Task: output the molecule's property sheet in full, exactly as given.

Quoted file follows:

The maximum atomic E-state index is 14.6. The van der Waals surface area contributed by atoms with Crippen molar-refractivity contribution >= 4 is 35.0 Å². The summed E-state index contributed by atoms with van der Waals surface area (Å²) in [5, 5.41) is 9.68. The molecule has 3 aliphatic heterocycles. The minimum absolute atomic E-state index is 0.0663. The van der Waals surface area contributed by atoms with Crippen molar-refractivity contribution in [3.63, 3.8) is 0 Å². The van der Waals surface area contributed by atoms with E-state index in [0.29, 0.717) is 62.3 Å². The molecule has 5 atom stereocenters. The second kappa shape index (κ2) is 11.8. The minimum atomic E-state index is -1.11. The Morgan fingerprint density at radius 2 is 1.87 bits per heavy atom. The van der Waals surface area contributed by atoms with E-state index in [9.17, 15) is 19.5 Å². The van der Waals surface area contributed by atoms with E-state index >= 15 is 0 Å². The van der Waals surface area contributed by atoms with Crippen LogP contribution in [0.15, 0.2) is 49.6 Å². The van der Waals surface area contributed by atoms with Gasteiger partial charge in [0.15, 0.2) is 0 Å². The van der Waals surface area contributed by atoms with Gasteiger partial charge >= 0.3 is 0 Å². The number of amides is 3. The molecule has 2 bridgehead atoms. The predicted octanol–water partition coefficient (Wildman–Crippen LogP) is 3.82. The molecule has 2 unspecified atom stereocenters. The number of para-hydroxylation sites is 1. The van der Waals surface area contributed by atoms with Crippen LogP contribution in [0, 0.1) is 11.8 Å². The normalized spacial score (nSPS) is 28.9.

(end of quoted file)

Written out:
The maximum atomic E-state index is 14.6. The van der Waals surface area contributed by atoms with Crippen molar-refractivity contribution >= 4 is 35.0 Å². The summed E-state index contributed by atoms with van der Waals surface area (Å²) in [5, 5.41) is 9.68. The molecule has 3 aliphatic heterocycles. The minimum absolute atomic E-state index is 0.0663. The van der Waals surface area contributed by atoms with Crippen molar-refractivity contribution in [3.63, 3.8) is 0 Å². The van der Waals surface area contributed by atoms with E-state index in [0.29, 0.717) is 62.3 Å². The molecule has 5 atom stereocenters. The second kappa shape index (κ2) is 11.8. The minimum atomic E-state index is -1.11. The Morgan fingerprint density at radius 2 is 1.87 bits per heavy atom. The van der Waals surface area contributed by atoms with E-state index in [9.17, 15) is 19.5 Å². The van der Waals surface area contributed by atoms with E-state index >= 15 is 0 Å². The van der Waals surface area contributed by atoms with Crippen LogP contribution in [0.15, 0.2) is 49.6 Å². The van der Waals surface area contributed by atoms with Gasteiger partial charge in [0.15, 0.2) is 0 Å². The van der Waals surface area contributed by atoms with Gasteiger partial charge >= 0.3 is 0 Å². The number of amides is 3. The molecule has 2 bridgehead atoms. The predicted octanol–water partition coefficient (Wildman–Crippen LogP) is 3.82. The molecule has 2 unspecified atom stereocenters. The number of para-hydroxylation sites is 1. The van der Waals surface area contributed by atoms with Crippen LogP contribution in [0, 0.1) is 11.8 Å². The normalized spacial score (nSPS) is 28.9.